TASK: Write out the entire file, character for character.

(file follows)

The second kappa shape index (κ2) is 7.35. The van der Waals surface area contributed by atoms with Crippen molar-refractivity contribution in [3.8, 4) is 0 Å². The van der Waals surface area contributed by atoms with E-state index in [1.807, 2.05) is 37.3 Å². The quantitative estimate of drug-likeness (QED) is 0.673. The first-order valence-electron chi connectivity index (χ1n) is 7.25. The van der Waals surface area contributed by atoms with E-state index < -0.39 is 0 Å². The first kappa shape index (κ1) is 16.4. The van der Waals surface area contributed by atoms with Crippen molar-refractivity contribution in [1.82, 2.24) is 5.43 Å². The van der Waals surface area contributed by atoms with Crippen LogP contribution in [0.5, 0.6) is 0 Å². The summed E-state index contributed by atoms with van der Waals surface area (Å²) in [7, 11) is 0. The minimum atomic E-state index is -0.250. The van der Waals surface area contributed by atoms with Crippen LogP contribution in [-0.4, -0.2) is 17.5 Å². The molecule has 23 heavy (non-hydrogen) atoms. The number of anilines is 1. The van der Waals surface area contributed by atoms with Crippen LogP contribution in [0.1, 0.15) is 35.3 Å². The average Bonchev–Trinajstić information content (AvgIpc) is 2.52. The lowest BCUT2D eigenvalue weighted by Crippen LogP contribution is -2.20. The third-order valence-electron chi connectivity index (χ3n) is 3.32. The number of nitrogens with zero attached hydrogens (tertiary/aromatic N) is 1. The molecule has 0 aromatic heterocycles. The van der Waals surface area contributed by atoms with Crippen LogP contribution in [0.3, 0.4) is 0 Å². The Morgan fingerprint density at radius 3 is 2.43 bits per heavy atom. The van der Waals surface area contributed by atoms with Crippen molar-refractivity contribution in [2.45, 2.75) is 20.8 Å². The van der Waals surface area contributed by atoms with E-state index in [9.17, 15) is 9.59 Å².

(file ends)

The second kappa shape index (κ2) is 7.35. The van der Waals surface area contributed by atoms with Crippen molar-refractivity contribution in [3.8, 4) is 0 Å². The van der Waals surface area contributed by atoms with E-state index in [1.807, 2.05) is 37.3 Å². The quantitative estimate of drug-likeness (QED) is 0.673. The first-order valence-electron chi connectivity index (χ1n) is 7.25. The van der Waals surface area contributed by atoms with E-state index < -0.39 is 0 Å². The first kappa shape index (κ1) is 16.4. The van der Waals surface area contributed by atoms with Crippen molar-refractivity contribution in [1.82, 2.24) is 5.43 Å². The van der Waals surface area contributed by atoms with Crippen LogP contribution in [0.5, 0.6) is 0 Å². The summed E-state index contributed by atoms with van der Waals surface area (Å²) in [7, 11) is 0. The minimum atomic E-state index is -0.250. The van der Waals surface area contributed by atoms with Crippen LogP contribution in [-0.4, -0.2) is 17.5 Å². The molecule has 23 heavy (non-hydrogen) atoms. The number of anilines is 1. The van der Waals surface area contributed by atoms with Crippen LogP contribution in [0.1, 0.15) is 35.3 Å². The average Bonchev–Trinajstić information content (AvgIpc) is 2.52. The lowest BCUT2D eigenvalue weighted by Crippen LogP contribution is -2.20. The third-order valence-electron chi connectivity index (χ3n) is 3.32. The number of nitrogens with zero attached hydrogens (tertiary/aromatic N) is 1. The molecule has 0 aromatic heterocycles. The van der Waals surface area contributed by atoms with Crippen LogP contribution in [0.3, 0.4) is 0 Å². The Morgan fingerprint density at radius 3 is 2.43 bits per heavy atom. The van der Waals surface area contributed by atoms with Crippen molar-refractivity contribution in [2.45, 2.75) is 20.8 Å². The van der Waals surface area contributed by atoms with E-state index in [9.17, 15) is 9.59 Å².